Internet and phone cabins can be harder to find in smaller towns such as Calca and Urubamba in the Sacred Valley, and completely non-existent in rural areas. On the trail, you may be surprised at how far cell service may reach, but there are still many areas with no coverage at all.
In much of the high Andean region around Cusco, the predominant language spoken is Quechua and you may encounter people who do not speak Spanish. Other indigenous languages are also spoken throughout Peru, including Aymara in the Puno area and Aguaruna, Ashaninka and Shipibo in the jungle regions.
Peru is currently in the process of revitalizing many indigenous languages by including them in primary school curricula.
Mind Your Things
Regardless, it is always a good idea to be smart when you are out and about. Be attentive to your surroundings and conscious of the bags or other items you are carrying on your shoulder, back or in your hands. Do not get careless and leave bags unattended inside cafes or restaurants. Be especially alert when riding local buses, as pickpockets can unzip a zipped pocket without you noticing!
Be Smart About Valuables
We recommend that you carry with you only what you really need, leaving the bulk of your money, credit cards and other valuables in the safe deposit box in your hotel room. Carry a photocopy of your passport with you, but leave the original at the hotel as well.
The Tourism Police
There is a specially designated Tourism Police which can be contacted in the event that something does happen. They will file a report of the incident and attempt to find any stolen goods. It is important to report such incidents as it helps the government improve prevention tactics.
For real police emergencies, the “911” equivalent in Peru is 105. For health emergencies, you can dial 133 to call an ambulance.
There are plenty of taxis all over Peru in the major cities with very affordable rates. Because none use meters, we recommend you check the likely rate with the hotel and negotiate a price BEFORE accepting a ride. In Lima it is recommended that the staff of your hotel write down the licence plate of your taxi before you depart.
A short ride in Lima within the same neighborhood typically ranges from S/.8-12; in Cusco, you should be able to travel anywhere within the center for S/.3-5. A taxi ride between your hotel and the airport in Cusco should range between S/. 6-15, depending on the location of your hotel and where you hail your taxi. Do not let them charge you more than that!
Safety in Taxis
It is important to be alert when riding taxis, as taxi-related theft can happen in the larger cities. Lock the doors if you can, and pay attention to the driver’s behavior. Don’t hesitate to ask to be let out early if you feel uncomfortable.
One of the best ways to get around Cusco outside the center is to take one of the numerous city buses, many of which have colorful names like “Pegaso” and “Batman”. Most buses charge 80 céntimos for a one-way ride. Be extremely careful with personal belongings when taking these buses as they are often crowded and known to have pickpockets. An unattended, zipped pocket does not keep thieving hands at bay!
Tipping Your Field Staff – Guides, Cooks, Porters & Muleteers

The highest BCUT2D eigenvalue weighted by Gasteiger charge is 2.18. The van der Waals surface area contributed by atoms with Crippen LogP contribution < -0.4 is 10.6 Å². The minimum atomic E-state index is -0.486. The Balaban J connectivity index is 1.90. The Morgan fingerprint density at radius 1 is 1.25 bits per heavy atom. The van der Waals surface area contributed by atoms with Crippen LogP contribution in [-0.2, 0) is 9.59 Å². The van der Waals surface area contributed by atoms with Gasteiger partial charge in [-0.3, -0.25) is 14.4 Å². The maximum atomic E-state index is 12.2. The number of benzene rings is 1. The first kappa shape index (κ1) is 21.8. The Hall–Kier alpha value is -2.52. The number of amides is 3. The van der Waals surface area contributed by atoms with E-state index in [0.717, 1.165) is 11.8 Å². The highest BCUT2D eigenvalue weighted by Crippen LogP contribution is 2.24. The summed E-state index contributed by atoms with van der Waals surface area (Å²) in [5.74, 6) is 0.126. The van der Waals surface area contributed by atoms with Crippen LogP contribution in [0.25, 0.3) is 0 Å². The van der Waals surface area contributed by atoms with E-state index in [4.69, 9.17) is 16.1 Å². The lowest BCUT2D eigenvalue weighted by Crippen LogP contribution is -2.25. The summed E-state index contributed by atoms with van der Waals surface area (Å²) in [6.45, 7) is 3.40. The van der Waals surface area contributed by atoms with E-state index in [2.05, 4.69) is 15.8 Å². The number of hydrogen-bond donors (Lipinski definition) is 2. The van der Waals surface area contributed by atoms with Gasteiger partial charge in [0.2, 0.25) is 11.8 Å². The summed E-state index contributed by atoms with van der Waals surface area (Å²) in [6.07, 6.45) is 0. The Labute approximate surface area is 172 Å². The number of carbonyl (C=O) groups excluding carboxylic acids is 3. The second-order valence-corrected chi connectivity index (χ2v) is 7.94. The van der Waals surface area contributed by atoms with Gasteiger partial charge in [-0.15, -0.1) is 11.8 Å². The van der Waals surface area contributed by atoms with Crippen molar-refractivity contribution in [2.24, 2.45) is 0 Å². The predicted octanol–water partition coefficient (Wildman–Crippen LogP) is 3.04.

At Apus Peru, our philosophy is that tips should be voluntary and related to the quality of service received. Our trekking staff is well-paid, and tips are not needed in order for them to obtain a good quality of income. In addition, travel, food and accommodation on the trail is provided by the company, and does not come out of their salary. This is not necessarily the same at other establishments or agencies. However, tokens of appreciation for a job well-done are always appreciated, and do help to incentivize staff to go that extra mile.
How Much to Tip
If you do wish to tip, the amount is at your discretion, but we recommend that you calculate the amount based on the number of people in your group and the full length of your trek. That amount should be shared among the entire team, including guides, porters, muleteers and cooks.
Tips for Street Photo Ops
You will frequently see indigenous people dressed in their finest traditional clothing, often carrying baby goats or leading alpacas around the streets and plazas of Cusco. Many tourists like to take photos of these people, but then get offended when they are asked to provide a tip.
Although it might seem distasteful to be asked to pay for a photo you take of what seems to you to be “locals”, you should think of these people as providing a cultural service, in the same way that the official photographers who also line the plazas are providing a photography service. This is their job, and they deserve to be compensated.
Used toilet paper ALWAYS goes into the waste bin provided, and NEVER in the toilet itself. This is the case no matter what standard of hotel or restaurant you are in!
Many people tend to get vaccinations for Typhoid and Hepatitis, and some bring prescriptions for traveler’s diarrhea or bacterial infections such as Dukoral or Cipro. Yellow Fever vaccines are not required to enter Peru, though it may be required to enter the next country you visit after visiting Peru. Be sure to do your research. A Yellow Fever vaccine as well as malaria pills may be recommended if you are visiting the jungle.
Again, please consult a medical professional to determine your vaccination needs.
The maximum amount of time you can receive on a tourist visa is 183 days (approximately 6 months), though it is more standard to receive between 30-90 days. When you are at the Immigration desk at the border (Migraciones), be sure to ask for the time you need; it is not automatic.
If you later want to extend your stay – up to 183 days – you can either apply for an extension at the Immigration Office in Lima or Cusco, or renew your visa by leaving the country and returning. If you overstay your visa without taking pre-emptive measures, you will be charged USD $1 per day for each day past your visa expiration date, plus an administrative fee in soles.